Trademarks have existed for a long time all over the world. They make it easier for customers and consumers to get their bearings in the market in order to purchase products and services. A particular trademark is usually also associated with quality features, such as good value for money, a positive corporate policy, sustainability, a progressive image, or other important values.
A well-known trademark is a huge asset for the owner and is a major factor for their position in the market.
Trademarks are mainly used to indicate the origin of a company’s goods and services and at the same time to distinguish them from the offerings of competitors.
The marks eligible for protection include words, letters, numbers, images, colors, holograms, multimedia marks, or sounds, as well as combinations of these elements.
According to the applicable laws and guidelines, a word mark does not require a graphic design or color. It consists of characters such as letters, numbers, and selected special characters. A word mark can consist of one or more words or even a single letter. If the word mark is registered at the German Patent and Trademark Office, it is represented using a uniform printing process; however, trademark protection extends to all forms of print and typefaces. This also includes different spellings or combinations of upper/lower case letters.
If a trademark contains elements that are not permitted for or covered by a word mark, this trademark may be a combination mark or a pictorial mark. This applies, for example, if the applicant claims a particular font design, color, font arrangement, or even a combination of graphic elements for the registration of their sequence of characters, in other words if it is a certain visual impression that is decisive.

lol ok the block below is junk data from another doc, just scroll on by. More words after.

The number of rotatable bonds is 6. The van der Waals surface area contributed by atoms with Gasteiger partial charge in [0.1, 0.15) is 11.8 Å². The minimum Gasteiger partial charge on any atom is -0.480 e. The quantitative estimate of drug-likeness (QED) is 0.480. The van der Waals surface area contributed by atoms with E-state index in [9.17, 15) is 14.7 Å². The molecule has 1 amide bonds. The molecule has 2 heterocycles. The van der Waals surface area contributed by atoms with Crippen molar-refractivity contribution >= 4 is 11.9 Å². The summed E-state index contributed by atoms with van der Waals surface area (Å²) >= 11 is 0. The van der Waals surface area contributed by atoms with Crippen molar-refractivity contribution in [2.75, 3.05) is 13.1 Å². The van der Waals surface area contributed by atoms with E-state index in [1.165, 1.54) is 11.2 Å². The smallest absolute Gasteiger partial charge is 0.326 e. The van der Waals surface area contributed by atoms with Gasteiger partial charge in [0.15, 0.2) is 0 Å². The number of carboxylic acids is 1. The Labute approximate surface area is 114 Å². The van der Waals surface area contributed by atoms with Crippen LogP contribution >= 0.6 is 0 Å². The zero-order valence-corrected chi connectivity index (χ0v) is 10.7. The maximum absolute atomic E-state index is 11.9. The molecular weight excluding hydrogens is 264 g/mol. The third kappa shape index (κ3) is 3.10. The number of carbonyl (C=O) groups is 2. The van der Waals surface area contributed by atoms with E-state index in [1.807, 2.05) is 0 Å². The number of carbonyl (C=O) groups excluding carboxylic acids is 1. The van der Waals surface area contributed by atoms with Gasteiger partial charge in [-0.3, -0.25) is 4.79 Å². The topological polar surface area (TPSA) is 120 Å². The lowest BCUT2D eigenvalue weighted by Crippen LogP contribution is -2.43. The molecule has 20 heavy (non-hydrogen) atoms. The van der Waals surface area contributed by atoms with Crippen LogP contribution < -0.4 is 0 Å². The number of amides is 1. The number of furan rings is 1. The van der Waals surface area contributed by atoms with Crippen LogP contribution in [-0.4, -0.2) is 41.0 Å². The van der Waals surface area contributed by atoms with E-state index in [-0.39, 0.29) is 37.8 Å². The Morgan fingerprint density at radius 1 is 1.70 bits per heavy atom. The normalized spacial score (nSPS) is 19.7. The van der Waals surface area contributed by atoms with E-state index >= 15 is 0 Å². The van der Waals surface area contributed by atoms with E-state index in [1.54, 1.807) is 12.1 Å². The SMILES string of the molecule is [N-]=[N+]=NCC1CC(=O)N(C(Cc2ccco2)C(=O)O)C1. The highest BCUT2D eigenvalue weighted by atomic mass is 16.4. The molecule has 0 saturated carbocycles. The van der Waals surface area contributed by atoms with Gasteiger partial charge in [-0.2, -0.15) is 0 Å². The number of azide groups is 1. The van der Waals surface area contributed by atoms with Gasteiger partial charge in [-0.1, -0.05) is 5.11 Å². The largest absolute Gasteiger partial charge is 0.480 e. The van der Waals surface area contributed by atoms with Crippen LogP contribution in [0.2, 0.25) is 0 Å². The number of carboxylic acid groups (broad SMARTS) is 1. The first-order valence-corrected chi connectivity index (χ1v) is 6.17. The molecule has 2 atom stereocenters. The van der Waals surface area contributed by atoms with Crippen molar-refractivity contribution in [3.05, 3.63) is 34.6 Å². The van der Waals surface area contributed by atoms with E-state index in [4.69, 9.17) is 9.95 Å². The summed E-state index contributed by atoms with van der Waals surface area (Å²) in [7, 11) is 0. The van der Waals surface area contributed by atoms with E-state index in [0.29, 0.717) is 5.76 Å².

For combination marks, the following variations are possible:
- Words and/or characters in a specific font and spelling
- Combination of letters/characters and graphic elements
- Multi-line arrangement or blocked words (spaces between letters)
The period of validity for a registered trademark is generally ten years. This protection period can be extended for a further ten years for a fee. If the trademark is not extended, it is cancelled by the Trademark Office. If other trademark owners successfully file opposition or cancellation proceedings, the trademark protection also expires.
It should also be noted that the trademark must be used in the class to which it is assigned, otherwise there is a risk of trademark cancellation. This only applies, however, outside the five-year grace period for use after a trademark has been registered.
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